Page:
Do they all mean to receive or to obtain? What are the differences in the use of these words?
- bekommen: means to get something. this is the most generic term in the group since it has the least implications of how and what. It implies only that the process is finished as opposed to "empfangen". Can be used for people "ich.. " and entities "Die Firma... ".
- erhalten: means to receive something that you have expected, waited for, mostly for objects. It could be a letter and the term "halten" (="hold") indicates that it usually is something that is small enough to hold in your hands. Therefore it does not work for something continuous such as a disease, a phone connection or like a radio signal. There must be a point when you have what is being transferred. Works for people and entities.
- entgegennehmen: means to take something that someone hands over to you in a more official manner, like for a registered letter. It implies that the object becomes your possession. The term "nehmen" (="take") indicates that you participate in the act of receiving something. Like erhalten, it does not work for something continuous. Works only for people.
- empfangen: means to receive something or someone that comes to you. It does not indicate how you got it (in your hands or not) or if you initiated the transfer, so it is used for emails, and can be used for something continuous like a Radio signal. The term "fangen" (="catch") indicates an action of placing/enabling yourself in order to receive it, like tuning a radio or going to the door for your guests. It does not work for something you passively receive like a disease or a snowball in your face.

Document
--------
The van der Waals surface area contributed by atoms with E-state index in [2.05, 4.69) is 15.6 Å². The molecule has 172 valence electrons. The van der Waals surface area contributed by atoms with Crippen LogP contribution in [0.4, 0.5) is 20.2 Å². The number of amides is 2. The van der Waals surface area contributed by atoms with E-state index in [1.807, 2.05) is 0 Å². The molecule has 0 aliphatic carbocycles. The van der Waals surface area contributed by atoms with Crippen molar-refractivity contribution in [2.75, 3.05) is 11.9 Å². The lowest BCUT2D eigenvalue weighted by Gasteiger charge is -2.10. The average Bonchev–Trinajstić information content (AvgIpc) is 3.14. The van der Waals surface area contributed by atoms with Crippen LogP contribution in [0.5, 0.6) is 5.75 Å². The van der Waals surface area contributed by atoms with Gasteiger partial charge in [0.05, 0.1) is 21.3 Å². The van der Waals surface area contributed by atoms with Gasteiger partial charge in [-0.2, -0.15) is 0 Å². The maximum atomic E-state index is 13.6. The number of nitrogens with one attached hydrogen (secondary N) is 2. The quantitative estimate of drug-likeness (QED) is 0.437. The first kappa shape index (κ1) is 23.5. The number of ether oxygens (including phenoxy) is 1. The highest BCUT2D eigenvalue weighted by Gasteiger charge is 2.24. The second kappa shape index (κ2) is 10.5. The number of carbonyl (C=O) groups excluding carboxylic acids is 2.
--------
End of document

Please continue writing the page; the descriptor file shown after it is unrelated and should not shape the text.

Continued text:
- besorgen: means to go somewhere and get something, like shopping or if you went to get it from a friend. You initiate the transfer. It indicates that you fill a need and you can do that for someone else: "Ich habe meiner Mutter einen neuen Ofen besorgt".
- kriegen: means a passive receiving of something. It can indicate that you had little or no control in getting it, used for an injury for example. It could be taken as almost 100% equivalent to "bekommen" in a colloquial form.
Please note that bekommen and kriegen can both change the meaning with the appropriate preposition: Herausbekommen, hinkriegen, rauskriegen.
Another thing to consider is that a lot of idioms where a physical action is described have a combined meaning that is in the end not a physical action. Therefore, "Wie kriegen wir die Kuh vom Eis?" means literally "how to we get (=receive) the cow off the ice", as in physically get it off from somewhere, but figuratively means how to solve a problem.